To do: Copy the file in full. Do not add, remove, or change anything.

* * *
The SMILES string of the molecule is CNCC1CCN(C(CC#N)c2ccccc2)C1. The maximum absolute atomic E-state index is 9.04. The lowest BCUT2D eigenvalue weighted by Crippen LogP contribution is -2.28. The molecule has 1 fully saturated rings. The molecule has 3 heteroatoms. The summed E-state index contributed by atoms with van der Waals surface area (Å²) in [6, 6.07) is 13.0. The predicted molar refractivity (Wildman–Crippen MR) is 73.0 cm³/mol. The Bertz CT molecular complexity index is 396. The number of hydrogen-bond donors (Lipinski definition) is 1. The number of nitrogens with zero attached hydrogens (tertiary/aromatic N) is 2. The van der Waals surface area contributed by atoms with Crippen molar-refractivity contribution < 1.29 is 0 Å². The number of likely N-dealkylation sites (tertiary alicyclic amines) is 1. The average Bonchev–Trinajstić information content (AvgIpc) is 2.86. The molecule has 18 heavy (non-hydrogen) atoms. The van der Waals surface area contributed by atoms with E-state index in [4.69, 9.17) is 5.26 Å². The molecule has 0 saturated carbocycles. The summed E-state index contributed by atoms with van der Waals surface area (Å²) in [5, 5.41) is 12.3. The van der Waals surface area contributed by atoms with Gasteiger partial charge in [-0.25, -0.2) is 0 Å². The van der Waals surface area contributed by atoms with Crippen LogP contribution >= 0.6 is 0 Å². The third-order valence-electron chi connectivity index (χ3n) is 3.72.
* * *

The SMILES string of the molecule is CNCC1CCN(C(CC#N)c2ccccc2)C1. The maximum absolute atomic E-state index is 9.04. The lowest BCUT2D eigenvalue weighted by Crippen LogP contribution is -2.28. The molecule has 1 fully saturated rings. The molecule has 3 heteroatoms. The summed E-state index contributed by atoms with van der Waals surface area (Å²) in [6, 6.07) is 13.0. The predicted molar refractivity (Wildman–Crippen MR) is 73.0 cm³/mol. The Bertz CT molecular complexity index is 396. The number of hydrogen-bond donors (Lipinski definition) is 1. The number of nitrogens with zero attached hydrogens (tertiary/aromatic N) is 2. The van der Waals surface area contributed by atoms with Crippen molar-refractivity contribution < 1.29 is 0 Å². The number of likely N-dealkylation sites (tertiary alicyclic amines) is 1. The average Bonchev–Trinajstić information content (AvgIpc) is 2.86. The molecule has 18 heavy (non-hydrogen) atoms. The van der Waals surface area contributed by atoms with E-state index in [4.69, 9.17) is 5.26 Å². The molecule has 0 saturated carbocycles. The summed E-state index contributed by atoms with van der Waals surface area (Å²) in [5, 5.41) is 12.3. The van der Waals surface area contributed by atoms with Gasteiger partial charge in [-0.25, -0.2) is 0 Å². The van der Waals surface area contributed by atoms with Crippen LogP contribution >= 0.6 is 0 Å². The third-order valence-electron chi connectivity index (χ3n) is 3.72.